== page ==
FM broadcasting is a method of radio broadcasting using frequency modulation technology. Invented in 1933 by American engineer Edwin Armstrong, it is used worldwide to provide high-fidelity sound over broadcast radio, FM broadcasting is capable of better sound quality than AM broadcasting, the chief competing radio broadcasting technology, so it is used for most music broadcasts. FM radio stations use the VHF frequencies, the term FM band describes the frequency band in a given country which is dedicated to FM broadcasting. Throughout the world, the FM broadcast band falls within the VHF part of the radio spectrum. Usually 87.5 to 108.0 MHz is used, or some portion thereof, with few exceptions, In the former Soviet republics, and some former Eastern Bloc countries, assigned frequencies are at intervals of 30 kHz. This band, sometimes referred to as the OIRT band, is slowly being phased out in many countries, in those countries the 87. 5–108.0 MHz band is referred to as the CCIR band. In Japan, the band 76–95 MHz is used, the frequency of an FM broadcast station is usually an exact multiple of 100 kHz. In most of South Korea, the Americas, the Philippines, in some parts of Europe, Greenland and Africa, only even multiples are used. In the UK odd or even are used, in Italy, multiples of 50 kHz are used. There are other unusual and obsolete FM broadcasting standards in countries, including 1,10,30,74,500. Random noise has a triangular spectral distribution in an FM system and this can be offset, to a limited extent, by boosting the high frequencies before transmission and reducing them by a corresponding amount in the receiver. Reducing the high frequencies in the receiver also reduces the high-frequency noise. These processes of boosting and then reducing certain frequencies are known as pre-emphasis and de-emphasis, the amount of pre-emphasis and de-emphasis used is defined by the time constant of a simple RC filter circuit. In most of the world a 50 µs time constant is used, in the Americas and South Korea,75 µs is used. This applies to both mono and stereo transmissions, for stereo, pre-emphasis is applied to the left and right channels before multiplexing. They cannot be pre-emphasized as much because it would cause excessive deviation of the FM carrier, systems more modern than FM broadcasting tend to use either programme-dependent variable pre-emphasis, e. g. dbx in the BTSC TV sound system, or none at all. Long before FM stereo transmission was considered, FM multiplexing of other types of audio level information was experimented with. Edwin Armstrong who invented FM was the first to experiment with multiplexing and these original FM multiplex subcarriers were amplitude modulated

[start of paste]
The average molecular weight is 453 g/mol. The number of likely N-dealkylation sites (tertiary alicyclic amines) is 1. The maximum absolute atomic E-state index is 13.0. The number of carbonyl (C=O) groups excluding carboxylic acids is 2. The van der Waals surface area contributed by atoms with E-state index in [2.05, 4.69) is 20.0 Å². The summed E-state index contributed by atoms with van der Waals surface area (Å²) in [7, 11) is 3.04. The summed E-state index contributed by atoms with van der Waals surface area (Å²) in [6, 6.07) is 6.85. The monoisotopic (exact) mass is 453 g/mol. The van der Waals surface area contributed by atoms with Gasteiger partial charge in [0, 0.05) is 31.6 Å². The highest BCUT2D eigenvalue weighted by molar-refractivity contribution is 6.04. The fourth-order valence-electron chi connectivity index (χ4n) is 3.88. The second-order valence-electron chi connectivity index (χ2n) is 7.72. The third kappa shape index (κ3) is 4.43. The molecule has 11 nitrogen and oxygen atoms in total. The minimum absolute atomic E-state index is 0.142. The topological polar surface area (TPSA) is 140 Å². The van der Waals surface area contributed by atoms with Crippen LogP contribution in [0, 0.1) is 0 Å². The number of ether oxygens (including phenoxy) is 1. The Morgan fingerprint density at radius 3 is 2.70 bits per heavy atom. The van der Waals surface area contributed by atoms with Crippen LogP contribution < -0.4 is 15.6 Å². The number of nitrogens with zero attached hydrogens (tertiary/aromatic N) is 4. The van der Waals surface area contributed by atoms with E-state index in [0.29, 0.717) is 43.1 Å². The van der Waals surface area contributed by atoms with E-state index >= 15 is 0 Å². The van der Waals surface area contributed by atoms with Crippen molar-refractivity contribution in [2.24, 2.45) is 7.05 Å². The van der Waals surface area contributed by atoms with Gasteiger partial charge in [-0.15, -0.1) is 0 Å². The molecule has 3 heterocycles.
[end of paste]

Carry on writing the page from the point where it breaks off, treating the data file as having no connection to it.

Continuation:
FM Radio Broadcasting : Big Picture in Full Electromagnetic Spectrum
A commercial 35 kW FM radio transmitter built in the late 1980s. It belongs to FM radio station KWNR in Las Vegas, Nevada, and broadcasts at a frequency of 95.5 MHz.
FM has better rejection of static (RFI) than AM. This was shown in a dramatic demonstration by General Electric at its New York lab in 1940. The radio had both AM and FM receivers. With a million-volt arc as a source of interference behind it, the AM receiver produced only a roar of static, while the FM receiver clearly reproduced a music program from Armstrong's experimental FM transmitter in New Jersey.
Crossed dipole antenna of station KENZ's 94.9 MHz, 48 kW transmitter on Lake Mountain, Utah. It radiates circularly polarized radio waves.